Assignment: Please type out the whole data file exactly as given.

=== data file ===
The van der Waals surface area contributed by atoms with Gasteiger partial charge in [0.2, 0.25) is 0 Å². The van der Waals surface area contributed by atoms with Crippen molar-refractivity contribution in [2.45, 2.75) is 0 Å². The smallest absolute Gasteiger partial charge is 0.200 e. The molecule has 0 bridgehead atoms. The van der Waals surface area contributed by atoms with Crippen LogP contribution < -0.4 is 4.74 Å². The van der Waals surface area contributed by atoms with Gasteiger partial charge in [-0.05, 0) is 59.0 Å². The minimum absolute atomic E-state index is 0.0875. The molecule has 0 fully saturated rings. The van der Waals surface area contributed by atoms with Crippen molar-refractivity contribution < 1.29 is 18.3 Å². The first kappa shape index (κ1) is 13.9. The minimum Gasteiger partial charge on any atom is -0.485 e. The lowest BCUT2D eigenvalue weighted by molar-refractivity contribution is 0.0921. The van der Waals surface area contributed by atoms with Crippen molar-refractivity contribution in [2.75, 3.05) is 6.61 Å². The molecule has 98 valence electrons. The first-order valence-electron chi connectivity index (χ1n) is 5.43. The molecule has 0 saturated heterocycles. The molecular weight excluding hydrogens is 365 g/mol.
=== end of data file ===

The van der Waals surface area contributed by atoms with Gasteiger partial charge in [0.2, 0.25) is 0 Å². The van der Waals surface area contributed by atoms with Crippen molar-refractivity contribution in [2.45, 2.75) is 0 Å². The smallest absolute Gasteiger partial charge is 0.200 e. The molecule has 0 bridgehead atoms. The van der Waals surface area contributed by atoms with Crippen LogP contribution < -0.4 is 4.74 Å². The van der Waals surface area contributed by atoms with Gasteiger partial charge in [-0.05, 0) is 59.0 Å². The minimum absolute atomic E-state index is 0.0875. The molecule has 0 fully saturated rings. The van der Waals surface area contributed by atoms with Crippen molar-refractivity contribution < 1.29 is 18.3 Å². The first kappa shape index (κ1) is 13.9. The minimum Gasteiger partial charge on any atom is -0.485 e. The lowest BCUT2D eigenvalue weighted by molar-refractivity contribution is 0.0921. The van der Waals surface area contributed by atoms with Crippen molar-refractivity contribution in [2.75, 3.05) is 6.61 Å². The molecule has 98 valence electrons. The first-order valence-electron chi connectivity index (χ1n) is 5.43. The molecule has 0 saturated heterocycles. The molecular weight excluding hydrogens is 365 g/mol.